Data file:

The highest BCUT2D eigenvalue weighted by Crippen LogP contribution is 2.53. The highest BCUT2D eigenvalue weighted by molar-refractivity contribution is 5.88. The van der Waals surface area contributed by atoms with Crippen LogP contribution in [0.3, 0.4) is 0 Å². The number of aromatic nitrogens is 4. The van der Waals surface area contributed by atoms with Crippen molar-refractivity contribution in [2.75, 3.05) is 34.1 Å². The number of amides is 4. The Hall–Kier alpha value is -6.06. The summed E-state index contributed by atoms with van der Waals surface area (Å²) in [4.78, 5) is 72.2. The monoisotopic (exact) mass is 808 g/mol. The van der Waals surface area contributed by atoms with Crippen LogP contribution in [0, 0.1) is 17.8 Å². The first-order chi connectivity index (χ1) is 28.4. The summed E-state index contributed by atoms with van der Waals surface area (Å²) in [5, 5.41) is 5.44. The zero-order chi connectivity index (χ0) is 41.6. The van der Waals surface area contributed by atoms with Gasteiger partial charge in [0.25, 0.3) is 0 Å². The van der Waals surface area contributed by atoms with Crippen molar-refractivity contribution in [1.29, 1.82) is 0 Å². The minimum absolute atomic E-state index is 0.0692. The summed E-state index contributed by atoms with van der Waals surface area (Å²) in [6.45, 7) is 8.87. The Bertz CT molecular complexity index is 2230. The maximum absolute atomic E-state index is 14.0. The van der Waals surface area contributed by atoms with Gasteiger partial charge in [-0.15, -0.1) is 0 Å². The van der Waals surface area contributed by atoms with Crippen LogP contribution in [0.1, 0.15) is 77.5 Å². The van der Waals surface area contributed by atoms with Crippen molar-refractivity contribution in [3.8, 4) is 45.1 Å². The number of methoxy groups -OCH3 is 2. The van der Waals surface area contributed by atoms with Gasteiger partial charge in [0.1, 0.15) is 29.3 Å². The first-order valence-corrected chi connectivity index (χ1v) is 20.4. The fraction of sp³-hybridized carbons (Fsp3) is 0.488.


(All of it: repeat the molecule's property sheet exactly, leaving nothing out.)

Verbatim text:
The highest BCUT2D eigenvalue weighted by Crippen LogP contribution is 2.53. The highest BCUT2D eigenvalue weighted by molar-refractivity contribution is 5.88. The van der Waals surface area contributed by atoms with Crippen LogP contribution in [0.3, 0.4) is 0 Å². The number of aromatic nitrogens is 4. The van der Waals surface area contributed by atoms with Crippen molar-refractivity contribution in [2.75, 3.05) is 34.1 Å². The number of amides is 4. The Hall–Kier alpha value is -6.06. The summed E-state index contributed by atoms with van der Waals surface area (Å²) in [4.78, 5) is 72.2. The monoisotopic (exact) mass is 808 g/mol. The van der Waals surface area contributed by atoms with Crippen LogP contribution in [0, 0.1) is 17.8 Å². The first-order chi connectivity index (χ1) is 28.4. The summed E-state index contributed by atoms with van der Waals surface area (Å²) in [5, 5.41) is 5.44. The zero-order chi connectivity index (χ0) is 41.6. The van der Waals surface area contributed by atoms with Gasteiger partial charge in [0.25, 0.3) is 0 Å². The van der Waals surface area contributed by atoms with Crippen molar-refractivity contribution in [1.29, 1.82) is 0 Å². The minimum absolute atomic E-state index is 0.0692. The summed E-state index contributed by atoms with van der Waals surface area (Å²) in [6.45, 7) is 8.87. The Bertz CT molecular complexity index is 2230. The maximum absolute atomic E-state index is 14.0. The van der Waals surface area contributed by atoms with Gasteiger partial charge in [-0.15, -0.1) is 0 Å². The van der Waals surface area contributed by atoms with Crippen LogP contribution in [0.1, 0.15) is 77.5 Å². The van der Waals surface area contributed by atoms with Crippen molar-refractivity contribution in [3.8, 4) is 45.1 Å². The number of methoxy groups -OCH3 is 2. The van der Waals surface area contributed by atoms with Gasteiger partial charge in [0.1, 0.15) is 29.3 Å². The first-order valence-corrected chi connectivity index (χ1v) is 20.4. The fraction of sp³-hybridized carbons (Fsp3) is 0.488.